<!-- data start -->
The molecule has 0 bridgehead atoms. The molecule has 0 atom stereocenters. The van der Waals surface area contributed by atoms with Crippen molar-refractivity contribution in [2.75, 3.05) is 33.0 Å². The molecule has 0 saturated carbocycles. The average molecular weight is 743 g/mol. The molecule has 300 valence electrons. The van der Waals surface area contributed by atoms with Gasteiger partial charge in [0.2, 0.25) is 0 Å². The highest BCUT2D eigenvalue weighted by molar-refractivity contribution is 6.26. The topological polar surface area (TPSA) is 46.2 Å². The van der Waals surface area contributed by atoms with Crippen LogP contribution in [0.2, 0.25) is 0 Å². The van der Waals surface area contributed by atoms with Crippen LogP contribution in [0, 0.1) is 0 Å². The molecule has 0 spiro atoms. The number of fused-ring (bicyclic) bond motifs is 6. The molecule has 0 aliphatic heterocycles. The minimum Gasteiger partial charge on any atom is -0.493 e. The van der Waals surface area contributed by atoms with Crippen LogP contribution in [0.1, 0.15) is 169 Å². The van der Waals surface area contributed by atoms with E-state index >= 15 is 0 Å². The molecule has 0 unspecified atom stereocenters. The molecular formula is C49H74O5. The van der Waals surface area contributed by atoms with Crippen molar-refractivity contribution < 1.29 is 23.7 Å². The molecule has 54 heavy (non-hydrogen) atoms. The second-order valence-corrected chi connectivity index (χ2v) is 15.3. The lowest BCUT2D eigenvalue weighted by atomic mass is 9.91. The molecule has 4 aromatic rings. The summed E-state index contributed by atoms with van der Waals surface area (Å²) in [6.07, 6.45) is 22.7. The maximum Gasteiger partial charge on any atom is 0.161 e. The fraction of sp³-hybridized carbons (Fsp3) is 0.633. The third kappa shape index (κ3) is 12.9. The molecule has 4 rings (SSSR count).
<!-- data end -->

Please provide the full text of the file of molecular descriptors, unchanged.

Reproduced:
The molecule has 0 bridgehead atoms. The molecule has 0 atom stereocenters. The van der Waals surface area contributed by atoms with Crippen molar-refractivity contribution in [2.75, 3.05) is 33.0 Å². The molecule has 0 saturated carbocycles. The average molecular weight is 743 g/mol. The molecule has 300 valence electrons. The van der Waals surface area contributed by atoms with Gasteiger partial charge in [0.2, 0.25) is 0 Å². The highest BCUT2D eigenvalue weighted by molar-refractivity contribution is 6.26. The topological polar surface area (TPSA) is 46.2 Å². The van der Waals surface area contributed by atoms with Crippen LogP contribution in [0.2, 0.25) is 0 Å². The van der Waals surface area contributed by atoms with Crippen LogP contribution in [0, 0.1) is 0 Å². The molecule has 0 spiro atoms. The number of fused-ring (bicyclic) bond motifs is 6. The molecule has 0 aliphatic heterocycles. The minimum Gasteiger partial charge on any atom is -0.493 e. The van der Waals surface area contributed by atoms with Crippen LogP contribution in [0.1, 0.15) is 169 Å². The van der Waals surface area contributed by atoms with E-state index >= 15 is 0 Å². The molecule has 0 unspecified atom stereocenters. The molecular formula is C49H74O5. The van der Waals surface area contributed by atoms with Crippen molar-refractivity contribution < 1.29 is 23.7 Å². The molecule has 54 heavy (non-hydrogen) atoms. The second-order valence-corrected chi connectivity index (χ2v) is 15.3. The lowest BCUT2D eigenvalue weighted by atomic mass is 9.91. The molecule has 4 aromatic rings. The summed E-state index contributed by atoms with van der Waals surface area (Å²) in [6.07, 6.45) is 22.7. The maximum Gasteiger partial charge on any atom is 0.161 e. The fraction of sp³-hybridized carbons (Fsp3) is 0.633. The third kappa shape index (κ3) is 12.9. The molecule has 4 rings (SSSR count).